At first, you may wonder why this van is included in a feature on electric vans. It looks like a standard Transit, it sounds like a standard Transit and, to all intents and purposes, it drives like one as well. It doesn't even have any batteries, apart from the one Ford fits.

It's only when you look under the bonnet of the Connaught Hybrid+ that you find a few extra components and realise there's something different going on. A long poly-vee drive runs from the crank pulley to the right-hand inner wing, where it drives some extra hardware attached to the side of the engine. Via a continuously variable transmission (CVT) gearbox, of the expanding pulley type first seen on Oaf cars many years ago, it connects the engine to a combined electrical motor/dynamo, running at 48V and producing 15hp.

When on the overrun, it regenerates unused energy into electricity, which is stored in a box full of super-capacitors fitted to the dead underfloor space outside the chassis and within the wheelbase. When the van is under power, such as driving up through the gears, the energy is returned from the supercaps to the driveline, with the CVT unit giving a degree of torque multiplication. In this installation, space constraints mean this is limited to a maximum ratio of around 3:1.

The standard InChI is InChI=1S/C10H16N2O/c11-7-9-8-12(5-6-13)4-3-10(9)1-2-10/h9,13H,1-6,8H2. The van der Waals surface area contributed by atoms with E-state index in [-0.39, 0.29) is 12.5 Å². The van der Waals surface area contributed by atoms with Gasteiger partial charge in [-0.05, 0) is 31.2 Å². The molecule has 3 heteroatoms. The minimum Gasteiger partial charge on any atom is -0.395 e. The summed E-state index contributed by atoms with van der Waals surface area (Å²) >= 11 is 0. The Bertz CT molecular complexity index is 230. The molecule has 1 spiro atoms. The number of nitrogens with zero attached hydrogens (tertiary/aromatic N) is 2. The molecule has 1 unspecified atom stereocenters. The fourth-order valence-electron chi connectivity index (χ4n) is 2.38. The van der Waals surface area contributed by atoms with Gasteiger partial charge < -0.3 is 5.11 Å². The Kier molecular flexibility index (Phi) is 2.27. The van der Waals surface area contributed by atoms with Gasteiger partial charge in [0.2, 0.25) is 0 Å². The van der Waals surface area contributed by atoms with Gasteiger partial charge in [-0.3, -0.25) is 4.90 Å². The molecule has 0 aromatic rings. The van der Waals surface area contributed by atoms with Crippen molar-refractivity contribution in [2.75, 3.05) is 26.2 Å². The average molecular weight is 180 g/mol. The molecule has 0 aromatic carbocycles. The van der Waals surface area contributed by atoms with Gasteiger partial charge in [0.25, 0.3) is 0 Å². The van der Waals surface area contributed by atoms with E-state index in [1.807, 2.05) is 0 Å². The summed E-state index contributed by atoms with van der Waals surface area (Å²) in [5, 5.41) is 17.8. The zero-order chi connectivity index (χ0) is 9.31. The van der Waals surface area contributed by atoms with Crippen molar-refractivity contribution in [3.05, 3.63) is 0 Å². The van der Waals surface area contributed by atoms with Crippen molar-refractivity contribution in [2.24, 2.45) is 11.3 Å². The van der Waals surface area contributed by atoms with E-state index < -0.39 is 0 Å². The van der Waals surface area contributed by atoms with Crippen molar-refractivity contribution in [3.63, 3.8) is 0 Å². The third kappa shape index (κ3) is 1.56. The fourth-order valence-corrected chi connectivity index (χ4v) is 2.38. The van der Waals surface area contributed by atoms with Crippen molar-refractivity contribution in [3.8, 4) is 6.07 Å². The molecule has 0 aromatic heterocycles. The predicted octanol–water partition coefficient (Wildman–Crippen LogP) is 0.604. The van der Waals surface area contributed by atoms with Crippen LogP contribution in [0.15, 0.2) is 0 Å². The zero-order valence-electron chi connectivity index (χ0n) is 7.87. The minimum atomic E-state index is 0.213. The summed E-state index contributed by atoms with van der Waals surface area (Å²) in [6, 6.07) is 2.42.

The supercaps store enough energy for approximately two full acceleration cycles from standstill to top gear. The effect is to assist the diesel engine up to 3,000rpm,

reducing fuel consumption and CO2 emissions by up to 25% in stop-start motoring.

From a driving standpoint, there's nothing to do and no real indication that anything is happening, apart from the effect at the filling station. The payload penalty is small and there's no reduction in load volume.

Built at the same brand new factory near Llanelli that will shortly begin production of the Connaught Type-D Hybrid sports car which promises 150mph and 42mpg from a two-litre V-10 petrol engine-the £2,750 Hybrid+ system can be fitted in a day to '04 and '07 model RWD Transits, with more applications including the Mercedes-Benz Sprinter available soon. www.connaught

Based on the Avia 0-Line, the Newton comes in three GVWs• 7.5, 10, and 12 tonnes — and is powered by a 120kVV induction motor with a choice of either lithium-ion phosphate or nickel chloride zebra battery. It also includes an AC system controller with regenerative braking.

Payload ranges from 3,360 to 7,300kg depending on wheelbase (3.9m, 4.4m or 5.1m) and body type (chassis-cab or box). Top speed is 50mph while range is 150 miles on a full battery charge.

The mid-range Edison is based on Ford's Transit and comes in two GVWs —3.5 and 4.6 tonnes. Available In both panel van and chassis-cab configurations, the Edson has three wheelbases to choose from.

It is powered by a lithium-ion iron phosphate battery, giving a range of 100 miles and a top speed of 50m ph.

Ford's Transit Connect gets the electric treatment with power coming from a 24kWn lithium-ion phosphate battery and a 50kW electric motor, giving a range of 100 miles on one charge and a top speed of 70mph.

Payload is an impressive 800kg, while GVW remains largely unaffected at 2,340kg,